Music Business Worldwide says it expects Apple will concentrate on one-off concerts in the future and that ending the Apple Music Festival does not signal the end of the company’s involvement in live music events. I don’t think we’ve seen the last of Apple-sponsored live shows either, but I will miss the Apple Music Festival, especially streaming it to my Apple TV.
Last night Apple launched the premiere of its second original television series, Carpool Karaoke. Like Planet of the Apps before it, Carpool Karaoke will release new episodes every Tuesday for Apple Music subscribers. It can be accessed from the ‘TV & Movies’ section of the Apple Music app’s ‘Browse’ tab. Alternately, you can also find it in Apple’s standalone TV app, which Apple Music has a direct integration with.
The premiere episode of Carpool Karaoke is twenty minutes and features James Corden and Will Smith. The concept for the series comes from the popular segment on “The Late Late Show” where Corden rides around with a celebrity singing songs and exploring the city. Based on previews for the series, Corden will only appear in one other episode of Apple’s spinoff this season, while other episodes will contain a host of other celebrity groupings.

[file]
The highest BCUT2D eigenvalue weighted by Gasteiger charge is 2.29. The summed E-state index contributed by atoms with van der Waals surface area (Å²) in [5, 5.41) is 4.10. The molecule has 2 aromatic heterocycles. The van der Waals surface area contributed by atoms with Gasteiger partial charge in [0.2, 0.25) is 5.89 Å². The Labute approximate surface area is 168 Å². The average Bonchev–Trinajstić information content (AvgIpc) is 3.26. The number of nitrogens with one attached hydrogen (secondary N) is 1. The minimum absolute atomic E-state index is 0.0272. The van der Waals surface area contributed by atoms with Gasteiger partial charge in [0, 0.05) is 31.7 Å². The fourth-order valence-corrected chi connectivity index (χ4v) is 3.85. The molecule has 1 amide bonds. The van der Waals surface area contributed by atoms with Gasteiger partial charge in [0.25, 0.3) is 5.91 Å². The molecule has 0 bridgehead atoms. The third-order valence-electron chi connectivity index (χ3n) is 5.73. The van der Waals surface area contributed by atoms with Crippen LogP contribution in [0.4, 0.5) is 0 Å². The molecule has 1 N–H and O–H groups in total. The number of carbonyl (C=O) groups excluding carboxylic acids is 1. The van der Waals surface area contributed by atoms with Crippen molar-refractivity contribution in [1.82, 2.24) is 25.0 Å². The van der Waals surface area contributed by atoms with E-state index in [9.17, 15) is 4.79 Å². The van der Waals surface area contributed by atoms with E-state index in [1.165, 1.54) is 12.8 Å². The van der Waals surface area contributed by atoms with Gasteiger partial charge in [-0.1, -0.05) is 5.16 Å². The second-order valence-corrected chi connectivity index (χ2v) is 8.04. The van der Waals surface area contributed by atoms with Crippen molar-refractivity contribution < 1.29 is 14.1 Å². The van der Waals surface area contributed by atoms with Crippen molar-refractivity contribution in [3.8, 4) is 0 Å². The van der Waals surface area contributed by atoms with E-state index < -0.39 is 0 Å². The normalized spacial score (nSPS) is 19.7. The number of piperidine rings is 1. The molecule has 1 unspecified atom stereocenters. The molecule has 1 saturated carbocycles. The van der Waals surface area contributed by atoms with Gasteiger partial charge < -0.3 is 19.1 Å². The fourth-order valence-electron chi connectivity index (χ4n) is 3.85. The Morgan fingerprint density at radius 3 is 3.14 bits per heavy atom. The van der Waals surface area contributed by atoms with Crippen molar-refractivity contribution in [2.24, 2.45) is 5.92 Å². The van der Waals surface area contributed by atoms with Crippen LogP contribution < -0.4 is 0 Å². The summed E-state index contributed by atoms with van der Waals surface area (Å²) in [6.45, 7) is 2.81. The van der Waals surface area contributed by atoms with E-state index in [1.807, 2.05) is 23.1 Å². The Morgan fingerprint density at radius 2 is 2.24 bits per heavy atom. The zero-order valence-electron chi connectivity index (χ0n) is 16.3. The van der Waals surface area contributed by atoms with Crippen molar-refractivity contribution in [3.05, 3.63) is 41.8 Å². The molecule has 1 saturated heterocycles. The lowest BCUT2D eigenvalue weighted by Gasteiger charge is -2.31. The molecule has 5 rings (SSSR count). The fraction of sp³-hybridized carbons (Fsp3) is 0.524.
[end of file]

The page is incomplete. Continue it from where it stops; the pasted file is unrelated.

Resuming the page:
You can see a six-minute clip of the series’ first episode below, followed by an extended preview of the upcoming season.
Apple announced today that its next original TV series, Carpool Karaoke: The Series, will premiere on August 8th and air new episodes every Tuesday from that point on. Like its first show, Planet of the Apps, Carpool Karaoke will be released exclusively for Apple Music subscribers.
A new promo trailer for the series was released today alongside the date announcement. It features short clips from many upcoming episodes, showing off a variety of guest star pairings including:
- James Corden and LeBron James;
- Ariana Grande and Seth MacFarlane;
- Planet of the Apps advisors Jessica Alba, Gwyneth Paltrow, and will.i.am;
- Shaquille O’Neal and John Cena;
- Alicia Keys and John Legend;
- And several more.
PayPal announced that its payment service is coming to the App Store, Apple Music, iTunes, and iBooks on iOS devices and Macs today, starting in Canada and Mexico with the US and other countries to follow soon. Setting up PayPal works the same as adding a credit card:
Paying with PayPal is simple. Customers with a new or existing Apple ID can select “PayPal” as their payment method from their account settings in the App Store, Apple Music, iTunes [and iBooks] from their iPhone, iPad, iPod touch and Mac, or on iTunes from their PC.